That’s the bad news, but there is some good news, too: Most colds go away by themselves and do not lead to anything worse.
Colds are caused by viruses (these are much smaller than bacteria). A sneeze or a cough by someone with a virus can then be breathed in by another person, making them sick. The virus may also go from one person to another, in the following ways:
Once the virus gets into the body and grows more and more viruses, your child will get some of these symptoms:
If your child has a typical cold without major problems, the symptoms should go away slowly after seven to ten days.
Older children with a cold don't usually need to see a doctor unless they look very sick. If a child is three months or younger, however, call the pediatrician at the first sign of illness. With young babies, it may be hard to tell when they are very sick. Colds can quickly become dangerous problems, such as bronchiolitis, croup, or pneumonia.
For a child older than three months, call the pediatrician if:
Your child’s doctor may want to see your child, or may ask you to watch her closely and report back if she doesn’t get better each day and is not completely better within one week from the start of her illness.
Unfortunately, there’s no cure for the common cold. Antibiotics may be used to fight infections caused by bacteria, but they have no effect on viruses. The best thing you can do is to make your child comfortable, gets plenty of rest and drinks extra amounts of liquids.
For babies under three months old, the best prevention against the common cold is to keep them away from people who have one. This is especially true during the winter, when more people are sick with viruses. A virus that causes a mild illness in an older child or an adult can cause a more serious one in an infant.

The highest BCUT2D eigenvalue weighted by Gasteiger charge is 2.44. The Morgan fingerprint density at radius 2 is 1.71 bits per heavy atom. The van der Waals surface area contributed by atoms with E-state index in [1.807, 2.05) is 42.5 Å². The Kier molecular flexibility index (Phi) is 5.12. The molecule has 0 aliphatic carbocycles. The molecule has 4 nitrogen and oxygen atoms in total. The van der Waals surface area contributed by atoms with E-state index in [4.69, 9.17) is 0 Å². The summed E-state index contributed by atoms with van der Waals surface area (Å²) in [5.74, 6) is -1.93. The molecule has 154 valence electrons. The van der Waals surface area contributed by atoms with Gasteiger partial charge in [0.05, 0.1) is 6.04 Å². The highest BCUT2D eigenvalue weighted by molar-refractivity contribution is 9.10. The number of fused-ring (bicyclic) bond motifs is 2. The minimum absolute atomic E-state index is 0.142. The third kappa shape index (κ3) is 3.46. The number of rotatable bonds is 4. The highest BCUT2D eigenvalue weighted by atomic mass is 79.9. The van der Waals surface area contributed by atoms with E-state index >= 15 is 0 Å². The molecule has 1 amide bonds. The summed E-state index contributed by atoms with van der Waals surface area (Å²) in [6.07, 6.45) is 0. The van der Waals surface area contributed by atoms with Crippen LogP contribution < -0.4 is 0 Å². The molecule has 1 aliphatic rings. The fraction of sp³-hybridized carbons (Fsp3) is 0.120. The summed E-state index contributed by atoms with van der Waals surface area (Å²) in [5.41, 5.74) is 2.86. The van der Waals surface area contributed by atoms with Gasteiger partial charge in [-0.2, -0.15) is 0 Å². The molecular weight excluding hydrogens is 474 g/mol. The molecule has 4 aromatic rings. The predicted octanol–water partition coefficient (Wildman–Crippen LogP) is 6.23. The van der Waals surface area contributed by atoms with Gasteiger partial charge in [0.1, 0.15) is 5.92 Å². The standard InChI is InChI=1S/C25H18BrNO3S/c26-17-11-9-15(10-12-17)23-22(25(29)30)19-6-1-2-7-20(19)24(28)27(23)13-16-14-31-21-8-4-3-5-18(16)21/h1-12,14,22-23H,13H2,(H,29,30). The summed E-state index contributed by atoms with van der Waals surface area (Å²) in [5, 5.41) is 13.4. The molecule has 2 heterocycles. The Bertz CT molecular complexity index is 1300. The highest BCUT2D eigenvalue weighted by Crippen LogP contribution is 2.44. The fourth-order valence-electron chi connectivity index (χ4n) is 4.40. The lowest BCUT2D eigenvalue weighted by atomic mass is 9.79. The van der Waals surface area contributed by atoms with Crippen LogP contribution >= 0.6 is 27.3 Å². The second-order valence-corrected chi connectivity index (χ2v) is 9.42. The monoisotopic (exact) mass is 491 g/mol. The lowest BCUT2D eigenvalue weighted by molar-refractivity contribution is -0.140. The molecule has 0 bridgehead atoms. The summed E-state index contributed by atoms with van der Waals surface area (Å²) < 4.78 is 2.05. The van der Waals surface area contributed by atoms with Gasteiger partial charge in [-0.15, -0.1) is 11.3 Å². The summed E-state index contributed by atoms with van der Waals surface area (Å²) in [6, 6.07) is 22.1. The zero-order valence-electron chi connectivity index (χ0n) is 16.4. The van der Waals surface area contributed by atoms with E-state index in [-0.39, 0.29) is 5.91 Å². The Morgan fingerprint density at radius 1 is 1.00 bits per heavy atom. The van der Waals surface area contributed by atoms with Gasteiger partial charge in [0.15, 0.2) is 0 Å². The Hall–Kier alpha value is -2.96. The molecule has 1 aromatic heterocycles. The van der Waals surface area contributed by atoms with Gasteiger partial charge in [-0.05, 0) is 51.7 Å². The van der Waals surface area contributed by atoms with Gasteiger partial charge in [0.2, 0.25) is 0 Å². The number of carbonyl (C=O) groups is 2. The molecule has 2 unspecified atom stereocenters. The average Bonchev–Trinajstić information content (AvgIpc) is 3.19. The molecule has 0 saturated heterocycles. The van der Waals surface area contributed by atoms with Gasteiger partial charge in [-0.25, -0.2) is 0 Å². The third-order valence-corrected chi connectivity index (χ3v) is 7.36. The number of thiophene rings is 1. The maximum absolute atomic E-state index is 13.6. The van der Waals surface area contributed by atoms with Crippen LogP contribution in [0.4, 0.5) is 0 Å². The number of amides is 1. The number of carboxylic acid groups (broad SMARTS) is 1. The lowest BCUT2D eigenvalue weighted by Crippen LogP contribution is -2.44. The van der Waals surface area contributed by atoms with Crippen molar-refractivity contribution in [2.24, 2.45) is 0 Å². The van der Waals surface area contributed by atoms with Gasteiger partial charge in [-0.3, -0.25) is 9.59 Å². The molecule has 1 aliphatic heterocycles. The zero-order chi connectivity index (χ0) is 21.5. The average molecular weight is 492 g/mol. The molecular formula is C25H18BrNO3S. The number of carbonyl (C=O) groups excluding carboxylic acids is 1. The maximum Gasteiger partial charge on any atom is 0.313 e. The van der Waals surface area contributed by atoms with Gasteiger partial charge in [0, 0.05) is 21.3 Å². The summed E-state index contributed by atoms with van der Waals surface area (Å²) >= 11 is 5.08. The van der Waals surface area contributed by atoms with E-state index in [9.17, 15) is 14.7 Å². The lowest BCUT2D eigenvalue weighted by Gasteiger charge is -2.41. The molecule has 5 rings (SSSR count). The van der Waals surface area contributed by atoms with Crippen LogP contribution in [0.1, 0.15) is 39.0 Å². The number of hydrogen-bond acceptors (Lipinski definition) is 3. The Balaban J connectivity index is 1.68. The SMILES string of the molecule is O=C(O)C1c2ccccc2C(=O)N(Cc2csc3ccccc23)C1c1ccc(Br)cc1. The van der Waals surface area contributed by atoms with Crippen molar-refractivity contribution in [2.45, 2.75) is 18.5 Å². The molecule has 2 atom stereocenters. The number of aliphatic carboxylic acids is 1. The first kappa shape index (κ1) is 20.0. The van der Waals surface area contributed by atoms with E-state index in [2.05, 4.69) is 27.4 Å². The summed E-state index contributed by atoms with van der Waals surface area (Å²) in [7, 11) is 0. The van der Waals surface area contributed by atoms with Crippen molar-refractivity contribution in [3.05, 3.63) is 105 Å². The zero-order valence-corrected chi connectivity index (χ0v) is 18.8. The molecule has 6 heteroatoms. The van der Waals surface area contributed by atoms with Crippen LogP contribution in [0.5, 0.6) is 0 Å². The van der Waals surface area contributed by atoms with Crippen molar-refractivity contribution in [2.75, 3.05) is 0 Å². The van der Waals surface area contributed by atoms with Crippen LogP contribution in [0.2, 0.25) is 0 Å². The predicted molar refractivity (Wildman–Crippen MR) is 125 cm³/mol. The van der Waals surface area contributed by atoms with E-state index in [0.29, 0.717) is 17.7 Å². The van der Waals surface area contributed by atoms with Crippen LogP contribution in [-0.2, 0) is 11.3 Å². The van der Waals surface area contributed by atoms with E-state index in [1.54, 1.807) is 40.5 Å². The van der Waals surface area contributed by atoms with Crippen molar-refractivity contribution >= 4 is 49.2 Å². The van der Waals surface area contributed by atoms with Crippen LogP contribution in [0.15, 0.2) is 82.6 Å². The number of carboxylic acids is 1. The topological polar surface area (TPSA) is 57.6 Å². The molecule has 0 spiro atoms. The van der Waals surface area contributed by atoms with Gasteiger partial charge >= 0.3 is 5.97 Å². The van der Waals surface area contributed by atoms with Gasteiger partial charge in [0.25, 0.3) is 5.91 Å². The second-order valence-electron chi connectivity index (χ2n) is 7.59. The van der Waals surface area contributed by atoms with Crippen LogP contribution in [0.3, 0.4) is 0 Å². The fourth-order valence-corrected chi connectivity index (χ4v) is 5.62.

Children in child care and school should learn to cover their mouths and noses with a tissue when they cough or sneeze (and then put the tissue in the trash right away). Everyone should be encouraged to wash their hands with soap and water or use an alcohol-based hand sanitizer. This can help stop colds and other viruses from spreading.
Oral over-the-counter (OTC) cough and cold medicines can cause serious harm to young children. The risks of using these medicines is more than any help the medicines might have in reducing cold symptoms.
Luckily, you can easily treat coughs and colds in young children without these cough and cold medicines.
A good home remedy is safe, does not cost a lot, and can help your child feel better. They are also found in almost every home.
Here is how you can treat your child's symptoms with home remedies:
Breastfeeding is still recommended for infants with common colds. If it is difficult for your baby to feed at the breast, expressing breastmilk into a cup or bottle may be an option.
If cold symptoms are not bothering your child, he or she doesn't need medicine or home remedies. Many children with a cough or a stuffy nose are happy, play normally, and sleep well.
Only treat symptoms if they make your child uncomfortable, have trouble sleeping, or the cough is really bothersome (e.g., a hacking cough).
Because fevers help your child's body fight infections, only treat a fever if it slows your child down or causes discomfort. This doesn't usually happen until your child's temperature reaches 102°F (39°C) or higher. If needed, acetaminophen (e.g., Tylenol) or ibuprofen (e.g., Advil, Motrin) can be safely used to treat fever or pain.